As tax season rolls around, lots of us are thinking about ways we can reduce the income tax bite and with the downturn in the economy, it’s more important than ever to support charities in the work that they do. Business owners especially will often want to use their earnings to benefit the communities that supported them.
There is a way for business owners to donate to charity while also creating a sizeable retirement income for themselves and reducing their tax liability. It’s called a Charitable Remainder Trust (CRT). When a business owner is ready to retire, she can gift either the entire business or her shares of stock to a Charitable Remainder Trust. Because the Charitable Remainder Trust is a non-taxable entity, it can then sell the stock or business without incurring capital gains taxes, which currently is 15 percent of the sale.
The tax savings would preserve principal to be reinvested in a diversified portfolio with the business owner named as income beneficiary and the charity of his or her choice named as remainder beneficiary. Thus, the business owner would receive an income for the term of the Charitable Remainder Trust and the charity would receive the assets at the end of the term of the Charitable Remainder Trust. Let’s take a look at how this scenario would differ from an ordinary sale.
In a typical sale example, if a business owner sold his or her company for $10 million he would pay $1.5 million in capital gains taxes. The remaining $8.5 million could be invested and if we estimate an 8 percent annual return, the business owner would receive $680,000 before taxes. Assuming a 35 percent tax bracket, the business owner would be left with $442,000.
If the business owner instead transferred the business to a Charitable Remainder Trust and then sold it for $10 million the entire sales proceeds would be preserved for investment because the trust would not be liable for capital gains taxes. Assuming the same 8 percent return, the trust would generate a gross annual return of $800,000, 17.6 percent higher than the above example of a traditional sale.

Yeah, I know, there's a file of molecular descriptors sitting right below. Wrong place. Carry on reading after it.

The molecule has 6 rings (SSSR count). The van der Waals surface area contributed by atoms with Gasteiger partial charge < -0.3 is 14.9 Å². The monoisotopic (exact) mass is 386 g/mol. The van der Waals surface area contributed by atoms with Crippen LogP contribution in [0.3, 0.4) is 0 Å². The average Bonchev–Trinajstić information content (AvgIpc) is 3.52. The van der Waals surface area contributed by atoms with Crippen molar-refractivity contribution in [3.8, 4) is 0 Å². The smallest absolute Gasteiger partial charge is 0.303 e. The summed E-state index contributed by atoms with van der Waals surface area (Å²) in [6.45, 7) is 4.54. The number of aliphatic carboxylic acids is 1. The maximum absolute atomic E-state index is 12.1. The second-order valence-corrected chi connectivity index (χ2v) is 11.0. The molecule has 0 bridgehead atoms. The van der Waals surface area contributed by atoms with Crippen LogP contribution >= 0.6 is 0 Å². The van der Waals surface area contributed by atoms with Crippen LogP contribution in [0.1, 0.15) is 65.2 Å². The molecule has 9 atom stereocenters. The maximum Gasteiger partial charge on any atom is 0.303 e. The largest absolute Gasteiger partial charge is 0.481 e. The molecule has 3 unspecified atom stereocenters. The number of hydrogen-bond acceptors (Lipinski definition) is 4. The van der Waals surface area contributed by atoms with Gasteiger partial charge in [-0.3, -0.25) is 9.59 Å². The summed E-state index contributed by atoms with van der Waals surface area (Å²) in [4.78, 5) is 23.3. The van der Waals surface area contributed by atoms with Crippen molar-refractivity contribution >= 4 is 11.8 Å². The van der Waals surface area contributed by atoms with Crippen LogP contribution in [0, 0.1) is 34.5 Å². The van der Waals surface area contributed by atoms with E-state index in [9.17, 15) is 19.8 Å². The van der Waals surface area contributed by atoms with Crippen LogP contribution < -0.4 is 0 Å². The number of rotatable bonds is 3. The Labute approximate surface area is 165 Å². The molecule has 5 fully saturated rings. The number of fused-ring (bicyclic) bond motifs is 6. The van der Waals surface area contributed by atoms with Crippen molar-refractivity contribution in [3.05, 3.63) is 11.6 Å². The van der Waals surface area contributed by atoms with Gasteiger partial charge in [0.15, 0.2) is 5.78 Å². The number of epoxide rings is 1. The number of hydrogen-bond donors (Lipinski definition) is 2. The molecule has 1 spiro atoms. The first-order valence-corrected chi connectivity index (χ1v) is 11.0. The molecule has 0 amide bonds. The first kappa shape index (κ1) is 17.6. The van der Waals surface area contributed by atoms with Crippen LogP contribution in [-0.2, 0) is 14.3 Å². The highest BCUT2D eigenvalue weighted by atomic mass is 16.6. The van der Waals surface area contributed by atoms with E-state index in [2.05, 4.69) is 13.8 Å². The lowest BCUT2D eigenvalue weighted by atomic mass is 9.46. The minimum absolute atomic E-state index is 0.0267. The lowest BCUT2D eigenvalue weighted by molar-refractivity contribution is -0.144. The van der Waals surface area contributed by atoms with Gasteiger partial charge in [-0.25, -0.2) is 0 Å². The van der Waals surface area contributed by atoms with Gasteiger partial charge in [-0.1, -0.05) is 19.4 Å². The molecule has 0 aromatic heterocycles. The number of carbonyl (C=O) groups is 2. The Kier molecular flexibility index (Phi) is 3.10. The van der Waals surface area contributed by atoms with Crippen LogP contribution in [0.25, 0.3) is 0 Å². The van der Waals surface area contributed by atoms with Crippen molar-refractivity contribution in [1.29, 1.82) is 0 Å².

The business owner can choose a distribution percentage of anywhere from 5 percent to 50 percent, but for the sake of this example, let’s say the business owner takes an 8 percent distribution receiving $800,000 with a final total of $520,000 after taxes, $78,000 more than the traditional sale example.
The business owner would benefit from a charitable income tax deduction in the year of the donation and up to five more years depending on different variables. Instead of paying sizeable capital gains taxes the business owner would only be liable for income taxes due on the amount received from the Charitable Remainder Trust.
In some cases, the company may choose to buy back and retire the majority owner’s stock making the remaining stockholders majority owners. Another option is to sell the stock to the individual stock holders.
One concern that business owners often have about Charitable Remainder Trusts is not having an inheritance to pass down to their children. But proper estate planning can rectify that situation by using the tax savings to buy a life insurance policy with the heirs named as beneficiaries.
If your client’s children have not followed them into the family business it would likely be much more difficult and burdensome for them to inherit the business. This is true not only because of the tax consequences but also because they might have trouble liquidating the assets.
Compared to a traditional sale a Charitable Remainder Trust can provide more income for the business owner, reduce his or her taxes and provide a way to leave a lasting legacy both to the owner’s heirs and the community.